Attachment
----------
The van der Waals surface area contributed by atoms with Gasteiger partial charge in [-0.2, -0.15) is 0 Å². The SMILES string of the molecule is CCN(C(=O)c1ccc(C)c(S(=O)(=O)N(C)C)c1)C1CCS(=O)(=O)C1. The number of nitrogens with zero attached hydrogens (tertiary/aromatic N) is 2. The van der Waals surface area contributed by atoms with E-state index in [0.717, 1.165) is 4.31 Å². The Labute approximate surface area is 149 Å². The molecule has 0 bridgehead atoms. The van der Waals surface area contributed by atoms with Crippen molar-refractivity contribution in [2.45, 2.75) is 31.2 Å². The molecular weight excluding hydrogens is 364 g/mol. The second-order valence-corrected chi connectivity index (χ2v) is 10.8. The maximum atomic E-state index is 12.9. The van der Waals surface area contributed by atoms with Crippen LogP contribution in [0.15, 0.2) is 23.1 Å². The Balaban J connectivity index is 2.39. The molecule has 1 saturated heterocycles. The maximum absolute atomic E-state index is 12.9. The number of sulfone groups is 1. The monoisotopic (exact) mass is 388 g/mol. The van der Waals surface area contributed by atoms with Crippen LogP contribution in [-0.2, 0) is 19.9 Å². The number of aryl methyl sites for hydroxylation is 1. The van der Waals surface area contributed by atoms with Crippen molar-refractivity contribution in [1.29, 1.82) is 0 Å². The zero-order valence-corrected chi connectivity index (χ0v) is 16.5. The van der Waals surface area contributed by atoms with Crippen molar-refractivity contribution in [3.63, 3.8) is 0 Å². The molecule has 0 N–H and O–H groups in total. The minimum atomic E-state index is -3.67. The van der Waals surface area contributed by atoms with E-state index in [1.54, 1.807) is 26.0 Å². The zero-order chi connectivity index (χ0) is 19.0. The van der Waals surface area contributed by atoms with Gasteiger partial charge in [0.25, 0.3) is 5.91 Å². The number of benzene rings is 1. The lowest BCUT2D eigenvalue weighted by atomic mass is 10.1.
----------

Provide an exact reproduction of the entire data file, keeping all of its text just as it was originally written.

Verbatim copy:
The van der Waals surface area contributed by atoms with Gasteiger partial charge in [-0.2, -0.15) is 0 Å². The SMILES string of the molecule is CCN(C(=O)c1ccc(C)c(S(=O)(=O)N(C)C)c1)C1CCS(=O)(=O)C1. The number of nitrogens with zero attached hydrogens (tertiary/aromatic N) is 2. The van der Waals surface area contributed by atoms with E-state index in [0.717, 1.165) is 4.31 Å². The Labute approximate surface area is 149 Å². The molecule has 0 bridgehead atoms. The van der Waals surface area contributed by atoms with Crippen molar-refractivity contribution in [2.45, 2.75) is 31.2 Å². The molecular weight excluding hydrogens is 364 g/mol. The second-order valence-corrected chi connectivity index (χ2v) is 10.8. The maximum atomic E-state index is 12.9. The van der Waals surface area contributed by atoms with Crippen LogP contribution in [0.15, 0.2) is 23.1 Å². The Balaban J connectivity index is 2.39. The molecule has 1 saturated heterocycles. The maximum absolute atomic E-state index is 12.9. The number of sulfone groups is 1. The monoisotopic (exact) mass is 388 g/mol. The van der Waals surface area contributed by atoms with Crippen LogP contribution in [-0.2, 0) is 19.9 Å². The number of aryl methyl sites for hydroxylation is 1. The van der Waals surface area contributed by atoms with Crippen molar-refractivity contribution in [1.29, 1.82) is 0 Å². The zero-order valence-corrected chi connectivity index (χ0v) is 16.5. The van der Waals surface area contributed by atoms with Crippen molar-refractivity contribution in [3.63, 3.8) is 0 Å². The molecule has 0 N–H and O–H groups in total. The minimum atomic E-state index is -3.67. The van der Waals surface area contributed by atoms with E-state index in [1.54, 1.807) is 26.0 Å². The zero-order chi connectivity index (χ0) is 19.0. The van der Waals surface area contributed by atoms with Gasteiger partial charge in [0.25, 0.3) is 5.91 Å². The number of benzene rings is 1. The lowest BCUT2D eigenvalue weighted by atomic mass is 10.1.